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weDevelop: Can We Create an Empowering Web of Development with the Individual at the Center?

Tanya Gupta's picture

Development organizations operate at the global level, partnering both with countries to implement country strategies, and within sectors to tackle sectoral challenges.  NGOs on the other hand, operate at the grassroots level, working with individuals towards the betterment of communities.  Development organizations have the advantage of resources, many years of experience and knowledge but are generally several degrees removed from the individual.  NGOs are in touch with the needs of citizens and are able to respond quickly to challenges but unable to scale up.  The two have worked together, but so much more can be done.  Over the last several years the dynamic has undergone a fundamental change.  Cue to technology, which is fast emerging as a game changer in the world of development.  Technology enables linkages based on mutual agreement (e.g. development institutions-NGOs) as well as linkages that evolve organically (e.g. a grassroots human rights group in Kenya that builds a relationship with a Swedish development institution focused on social inclusion). 

Weekly Wire: the Global Forum

Kalliope Kokolis's picture

These are some of the views and reports relevant to our readers that caught our attention this week.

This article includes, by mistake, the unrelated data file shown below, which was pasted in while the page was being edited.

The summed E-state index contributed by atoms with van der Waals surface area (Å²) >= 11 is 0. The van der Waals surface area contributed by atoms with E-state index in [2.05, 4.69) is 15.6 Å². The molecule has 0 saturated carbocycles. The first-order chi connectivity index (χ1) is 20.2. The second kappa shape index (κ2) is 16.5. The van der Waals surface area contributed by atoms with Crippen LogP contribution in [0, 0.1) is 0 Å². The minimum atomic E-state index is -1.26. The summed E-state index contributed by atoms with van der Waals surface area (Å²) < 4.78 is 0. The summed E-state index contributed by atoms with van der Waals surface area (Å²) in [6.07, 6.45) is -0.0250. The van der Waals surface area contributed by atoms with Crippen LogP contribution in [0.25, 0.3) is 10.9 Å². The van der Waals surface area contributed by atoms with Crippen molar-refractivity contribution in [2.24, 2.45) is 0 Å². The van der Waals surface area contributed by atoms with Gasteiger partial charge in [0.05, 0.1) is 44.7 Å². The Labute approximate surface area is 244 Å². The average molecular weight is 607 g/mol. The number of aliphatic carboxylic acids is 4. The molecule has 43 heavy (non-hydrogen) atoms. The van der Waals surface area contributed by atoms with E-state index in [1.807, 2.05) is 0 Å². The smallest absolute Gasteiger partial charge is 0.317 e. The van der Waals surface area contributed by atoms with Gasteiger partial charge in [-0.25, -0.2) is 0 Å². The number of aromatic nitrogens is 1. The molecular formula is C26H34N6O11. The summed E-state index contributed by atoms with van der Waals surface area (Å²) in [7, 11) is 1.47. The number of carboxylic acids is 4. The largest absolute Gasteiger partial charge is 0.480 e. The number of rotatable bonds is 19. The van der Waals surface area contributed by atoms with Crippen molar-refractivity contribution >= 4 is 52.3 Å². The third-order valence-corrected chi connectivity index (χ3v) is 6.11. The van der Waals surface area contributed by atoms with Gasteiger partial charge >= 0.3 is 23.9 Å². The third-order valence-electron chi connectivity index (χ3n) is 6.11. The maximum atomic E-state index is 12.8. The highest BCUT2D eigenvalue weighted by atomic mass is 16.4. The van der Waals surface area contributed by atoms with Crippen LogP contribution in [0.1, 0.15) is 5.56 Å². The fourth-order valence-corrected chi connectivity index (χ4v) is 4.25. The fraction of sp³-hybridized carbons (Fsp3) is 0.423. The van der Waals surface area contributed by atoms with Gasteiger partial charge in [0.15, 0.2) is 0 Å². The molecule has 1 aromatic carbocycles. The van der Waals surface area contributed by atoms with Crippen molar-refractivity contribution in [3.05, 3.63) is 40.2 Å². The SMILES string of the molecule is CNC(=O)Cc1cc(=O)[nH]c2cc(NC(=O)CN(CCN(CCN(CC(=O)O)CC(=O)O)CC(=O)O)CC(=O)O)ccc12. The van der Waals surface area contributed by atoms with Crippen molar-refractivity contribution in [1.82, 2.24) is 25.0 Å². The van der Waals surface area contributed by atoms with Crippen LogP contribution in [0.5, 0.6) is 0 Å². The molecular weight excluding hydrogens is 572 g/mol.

The National Press Club
Freedom of the Press panel explores 'Arab Spring' aftermath

"The revolutions sweeping the Middle East and North Africa have brought the promise of more open and accountable governments and societies but that outlook has dimmed, as autocratic regimes in the region have responded to the so-called “Arab Spring” by clamping down hard on reporters and citizens communicating on the web, a panel of experts said a National Press Club Freedom of the Press event Feb. 14.

“Wait a few more years before you call it ‘spring,’” said a skeptical Abderrahim Foukara, Washington bureau chief of Al Jazeera Arabic, one of the panelists.

As regimes have felt threatened by their own people’s demands, their security personnel have beaten, detained, spied on and even killed reporters. They have blocked communications via phone, satellite TV and the Internet. They have conducted surveillance of the computer activities of reporters and citizens alike."  READ MORE